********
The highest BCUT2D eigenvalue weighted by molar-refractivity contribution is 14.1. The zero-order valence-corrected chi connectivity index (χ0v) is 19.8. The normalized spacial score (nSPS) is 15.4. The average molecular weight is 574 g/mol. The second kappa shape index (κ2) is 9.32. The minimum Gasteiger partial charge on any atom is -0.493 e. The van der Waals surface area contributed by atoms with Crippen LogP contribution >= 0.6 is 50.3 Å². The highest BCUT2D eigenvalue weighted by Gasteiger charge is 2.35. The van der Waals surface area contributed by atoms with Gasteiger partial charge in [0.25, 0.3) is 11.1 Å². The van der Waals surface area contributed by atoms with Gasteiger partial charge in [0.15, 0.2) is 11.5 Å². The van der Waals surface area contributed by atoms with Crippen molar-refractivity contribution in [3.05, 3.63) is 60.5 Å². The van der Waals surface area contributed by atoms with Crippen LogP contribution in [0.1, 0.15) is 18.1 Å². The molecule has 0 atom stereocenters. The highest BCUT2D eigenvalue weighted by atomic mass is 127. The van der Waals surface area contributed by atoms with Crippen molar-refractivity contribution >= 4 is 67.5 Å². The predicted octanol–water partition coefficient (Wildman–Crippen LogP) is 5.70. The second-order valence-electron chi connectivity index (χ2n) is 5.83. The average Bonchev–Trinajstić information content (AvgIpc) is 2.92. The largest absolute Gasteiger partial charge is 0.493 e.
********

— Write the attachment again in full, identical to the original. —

The highest BCUT2D eigenvalue weighted by molar-refractivity contribution is 14.1. The zero-order valence-corrected chi connectivity index (χ0v) is 19.8. The normalized spacial score (nSPS) is 15.4. The average molecular weight is 574 g/mol. The second kappa shape index (κ2) is 9.32. The minimum Gasteiger partial charge on any atom is -0.493 e. The van der Waals surface area contributed by atoms with Crippen LogP contribution >= 0.6 is 50.3 Å². The highest BCUT2D eigenvalue weighted by Gasteiger charge is 2.35. The van der Waals surface area contributed by atoms with Gasteiger partial charge in [0.25, 0.3) is 11.1 Å². The van der Waals surface area contributed by atoms with Gasteiger partial charge in [0.15, 0.2) is 11.5 Å². The van der Waals surface area contributed by atoms with Crippen molar-refractivity contribution in [3.05, 3.63) is 60.5 Å². The van der Waals surface area contributed by atoms with Crippen LogP contribution in [0.1, 0.15) is 18.1 Å². The molecule has 0 atom stereocenters. The highest BCUT2D eigenvalue weighted by atomic mass is 127. The van der Waals surface area contributed by atoms with Crippen molar-refractivity contribution >= 4 is 67.5 Å². The predicted octanol–water partition coefficient (Wildman–Crippen LogP) is 5.70. The second-order valence-electron chi connectivity index (χ2n) is 5.83. The average Bonchev–Trinajstić information content (AvgIpc) is 2.92. The largest absolute Gasteiger partial charge is 0.493 e.